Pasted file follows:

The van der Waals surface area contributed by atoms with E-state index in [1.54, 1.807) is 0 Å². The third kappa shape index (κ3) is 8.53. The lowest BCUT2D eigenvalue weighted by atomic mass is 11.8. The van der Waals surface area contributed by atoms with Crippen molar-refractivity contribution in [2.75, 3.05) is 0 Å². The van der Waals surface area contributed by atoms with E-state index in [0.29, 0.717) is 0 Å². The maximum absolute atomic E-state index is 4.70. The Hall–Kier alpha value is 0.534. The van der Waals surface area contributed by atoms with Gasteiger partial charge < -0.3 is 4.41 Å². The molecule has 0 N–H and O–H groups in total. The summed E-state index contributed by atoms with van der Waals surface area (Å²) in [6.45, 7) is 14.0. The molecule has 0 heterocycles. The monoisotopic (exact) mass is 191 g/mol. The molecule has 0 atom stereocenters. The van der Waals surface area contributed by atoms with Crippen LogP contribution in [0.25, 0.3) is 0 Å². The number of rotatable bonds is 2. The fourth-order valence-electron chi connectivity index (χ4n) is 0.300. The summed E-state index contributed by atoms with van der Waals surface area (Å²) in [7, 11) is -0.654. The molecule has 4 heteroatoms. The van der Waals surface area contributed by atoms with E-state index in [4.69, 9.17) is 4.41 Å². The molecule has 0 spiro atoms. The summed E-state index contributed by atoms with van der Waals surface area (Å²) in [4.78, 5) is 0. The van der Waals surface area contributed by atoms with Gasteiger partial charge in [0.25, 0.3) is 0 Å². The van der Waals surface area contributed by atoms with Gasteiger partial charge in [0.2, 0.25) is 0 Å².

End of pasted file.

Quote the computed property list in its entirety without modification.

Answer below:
The van der Waals surface area contributed by atoms with E-state index in [1.54, 1.807) is 0 Å². The third kappa shape index (κ3) is 8.53. The lowest BCUT2D eigenvalue weighted by atomic mass is 11.8. The van der Waals surface area contributed by atoms with Crippen molar-refractivity contribution in [2.75, 3.05) is 0 Å². The van der Waals surface area contributed by atoms with E-state index in [0.29, 0.717) is 0 Å². The maximum absolute atomic E-state index is 4.70. The Hall–Kier alpha value is 0.534. The van der Waals surface area contributed by atoms with Gasteiger partial charge < -0.3 is 4.41 Å². The molecule has 0 N–H and O–H groups in total. The summed E-state index contributed by atoms with van der Waals surface area (Å²) in [6.45, 7) is 14.0. The molecule has 0 heterocycles. The monoisotopic (exact) mass is 191 g/mol. The molecule has 0 atom stereocenters. The van der Waals surface area contributed by atoms with Crippen LogP contribution in [0.25, 0.3) is 0 Å². The number of rotatable bonds is 2. The fourth-order valence-electron chi connectivity index (χ4n) is 0.300. The summed E-state index contributed by atoms with van der Waals surface area (Å²) in [7, 11) is -0.654. The molecule has 4 heteroatoms. The van der Waals surface area contributed by atoms with E-state index in [4.69, 9.17) is 4.41 Å². The molecule has 0 spiro atoms. The summed E-state index contributed by atoms with van der Waals surface area (Å²) in [4.78, 5) is 0. The van der Waals surface area contributed by atoms with Gasteiger partial charge in [0.25, 0.3) is 0 Å². The van der Waals surface area contributed by atoms with Gasteiger partial charge in [0.2, 0.25) is 0 Å².